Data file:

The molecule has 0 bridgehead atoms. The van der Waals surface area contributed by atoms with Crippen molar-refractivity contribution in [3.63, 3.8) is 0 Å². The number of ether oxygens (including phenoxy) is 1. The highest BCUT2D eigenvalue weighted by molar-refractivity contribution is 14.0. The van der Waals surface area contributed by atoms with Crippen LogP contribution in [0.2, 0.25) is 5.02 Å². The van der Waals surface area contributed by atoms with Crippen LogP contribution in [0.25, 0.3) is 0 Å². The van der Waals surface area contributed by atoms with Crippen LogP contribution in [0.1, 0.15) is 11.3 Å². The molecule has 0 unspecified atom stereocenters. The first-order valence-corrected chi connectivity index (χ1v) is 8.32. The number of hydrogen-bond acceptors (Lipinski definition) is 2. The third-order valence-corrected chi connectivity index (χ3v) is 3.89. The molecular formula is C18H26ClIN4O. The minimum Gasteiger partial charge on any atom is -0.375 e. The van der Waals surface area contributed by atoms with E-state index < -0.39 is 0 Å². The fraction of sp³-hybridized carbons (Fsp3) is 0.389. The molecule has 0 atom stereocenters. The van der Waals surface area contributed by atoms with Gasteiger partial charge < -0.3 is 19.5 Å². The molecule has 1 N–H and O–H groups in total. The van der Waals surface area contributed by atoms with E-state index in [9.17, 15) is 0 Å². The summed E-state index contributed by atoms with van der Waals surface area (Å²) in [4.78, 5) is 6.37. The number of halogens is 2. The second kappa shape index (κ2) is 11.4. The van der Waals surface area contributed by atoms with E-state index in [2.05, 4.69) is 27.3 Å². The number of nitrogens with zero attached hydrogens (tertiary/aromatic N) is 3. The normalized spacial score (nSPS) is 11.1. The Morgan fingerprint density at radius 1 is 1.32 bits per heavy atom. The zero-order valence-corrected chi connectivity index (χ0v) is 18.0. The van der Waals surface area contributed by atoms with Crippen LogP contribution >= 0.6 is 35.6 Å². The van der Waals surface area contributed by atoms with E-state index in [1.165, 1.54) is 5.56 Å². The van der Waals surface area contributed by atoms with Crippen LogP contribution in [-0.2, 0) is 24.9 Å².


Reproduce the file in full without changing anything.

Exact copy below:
The molecule has 0 bridgehead atoms. The van der Waals surface area contributed by atoms with Crippen molar-refractivity contribution in [3.63, 3.8) is 0 Å². The number of ether oxygens (including phenoxy) is 1. The highest BCUT2D eigenvalue weighted by molar-refractivity contribution is 14.0. The van der Waals surface area contributed by atoms with Crippen LogP contribution in [0.2, 0.25) is 5.02 Å². The van der Waals surface area contributed by atoms with Crippen LogP contribution in [0.25, 0.3) is 0 Å². The van der Waals surface area contributed by atoms with Crippen LogP contribution in [0.1, 0.15) is 11.3 Å². The molecule has 0 unspecified atom stereocenters. The first-order valence-corrected chi connectivity index (χ1v) is 8.32. The number of hydrogen-bond acceptors (Lipinski definition) is 2. The third-order valence-corrected chi connectivity index (χ3v) is 3.89. The molecular formula is C18H26ClIN4O. The minimum Gasteiger partial charge on any atom is -0.375 e. The van der Waals surface area contributed by atoms with E-state index < -0.39 is 0 Å². The fraction of sp³-hybridized carbons (Fsp3) is 0.389. The molecule has 0 atom stereocenters. The van der Waals surface area contributed by atoms with Gasteiger partial charge < -0.3 is 19.5 Å². The molecule has 1 N–H and O–H groups in total. The van der Waals surface area contributed by atoms with E-state index in [9.17, 15) is 0 Å². The summed E-state index contributed by atoms with van der Waals surface area (Å²) in [4.78, 5) is 6.37. The number of halogens is 2. The second kappa shape index (κ2) is 11.4. The van der Waals surface area contributed by atoms with E-state index in [2.05, 4.69) is 27.3 Å². The number of nitrogens with zero attached hydrogens (tertiary/aromatic N) is 3. The normalized spacial score (nSPS) is 11.1. The Morgan fingerprint density at radius 1 is 1.32 bits per heavy atom. The zero-order valence-corrected chi connectivity index (χ0v) is 18.0. The van der Waals surface area contributed by atoms with Crippen LogP contribution >= 0.6 is 35.6 Å². The van der Waals surface area contributed by atoms with E-state index in [1.165, 1.54) is 5.56 Å². The van der Waals surface area contributed by atoms with Crippen LogP contribution in [-0.2, 0) is 24.9 Å².